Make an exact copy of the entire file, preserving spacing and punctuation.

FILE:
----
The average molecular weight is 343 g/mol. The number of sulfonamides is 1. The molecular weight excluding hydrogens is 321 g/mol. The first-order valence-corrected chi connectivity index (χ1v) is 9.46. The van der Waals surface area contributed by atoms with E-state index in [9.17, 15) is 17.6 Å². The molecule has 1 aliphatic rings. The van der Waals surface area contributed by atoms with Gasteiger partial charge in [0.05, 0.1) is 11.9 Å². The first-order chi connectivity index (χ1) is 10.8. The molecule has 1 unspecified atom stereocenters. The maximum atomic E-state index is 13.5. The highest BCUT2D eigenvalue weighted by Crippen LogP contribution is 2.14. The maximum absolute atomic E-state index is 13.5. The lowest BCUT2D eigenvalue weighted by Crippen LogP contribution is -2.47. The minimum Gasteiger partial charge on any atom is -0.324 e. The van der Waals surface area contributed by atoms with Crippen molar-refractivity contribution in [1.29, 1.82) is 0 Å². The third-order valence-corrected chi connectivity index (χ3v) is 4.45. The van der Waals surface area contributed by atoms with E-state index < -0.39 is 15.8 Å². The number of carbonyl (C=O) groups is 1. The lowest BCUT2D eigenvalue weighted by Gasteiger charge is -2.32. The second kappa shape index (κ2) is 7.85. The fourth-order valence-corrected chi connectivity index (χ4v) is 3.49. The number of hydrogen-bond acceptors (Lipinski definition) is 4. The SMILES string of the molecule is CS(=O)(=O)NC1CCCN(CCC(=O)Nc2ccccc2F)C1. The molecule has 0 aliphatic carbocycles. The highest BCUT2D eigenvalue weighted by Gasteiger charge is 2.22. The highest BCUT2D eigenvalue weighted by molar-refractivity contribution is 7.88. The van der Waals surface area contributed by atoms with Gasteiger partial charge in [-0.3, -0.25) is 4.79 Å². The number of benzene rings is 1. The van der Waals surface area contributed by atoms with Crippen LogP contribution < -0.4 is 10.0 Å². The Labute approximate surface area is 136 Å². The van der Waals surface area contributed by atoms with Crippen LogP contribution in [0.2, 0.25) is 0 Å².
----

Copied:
The average molecular weight is 343 g/mol. The number of sulfonamides is 1. The molecular weight excluding hydrogens is 321 g/mol. The first-order valence-corrected chi connectivity index (χ1v) is 9.46. The van der Waals surface area contributed by atoms with E-state index in [9.17, 15) is 17.6 Å². The molecule has 1 aliphatic rings. The van der Waals surface area contributed by atoms with Gasteiger partial charge in [0.05, 0.1) is 11.9 Å². The first-order chi connectivity index (χ1) is 10.8. The molecule has 1 unspecified atom stereocenters. The maximum atomic E-state index is 13.5. The highest BCUT2D eigenvalue weighted by Crippen LogP contribution is 2.14. The maximum absolute atomic E-state index is 13.5. The lowest BCUT2D eigenvalue weighted by Crippen LogP contribution is -2.47. The minimum Gasteiger partial charge on any atom is -0.324 e. The van der Waals surface area contributed by atoms with Crippen molar-refractivity contribution in [1.29, 1.82) is 0 Å². The third-order valence-corrected chi connectivity index (χ3v) is 4.45. The van der Waals surface area contributed by atoms with E-state index < -0.39 is 15.8 Å². The number of carbonyl (C=O) groups is 1. The lowest BCUT2D eigenvalue weighted by Gasteiger charge is -2.32. The second kappa shape index (κ2) is 7.85. The fourth-order valence-corrected chi connectivity index (χ4v) is 3.49. The number of hydrogen-bond acceptors (Lipinski definition) is 4. The SMILES string of the molecule is CS(=O)(=O)NC1CCCN(CCC(=O)Nc2ccccc2F)C1. The molecule has 0 aliphatic carbocycles. The highest BCUT2D eigenvalue weighted by Gasteiger charge is 2.22. The highest BCUT2D eigenvalue weighted by molar-refractivity contribution is 7.88. The van der Waals surface area contributed by atoms with Gasteiger partial charge in [-0.3, -0.25) is 4.79 Å². The number of benzene rings is 1. The van der Waals surface area contributed by atoms with Crippen LogP contribution < -0.4 is 10.0 Å². The Labute approximate surface area is 136 Å². The van der Waals surface area contributed by atoms with Crippen LogP contribution in [0.2, 0.25) is 0 Å².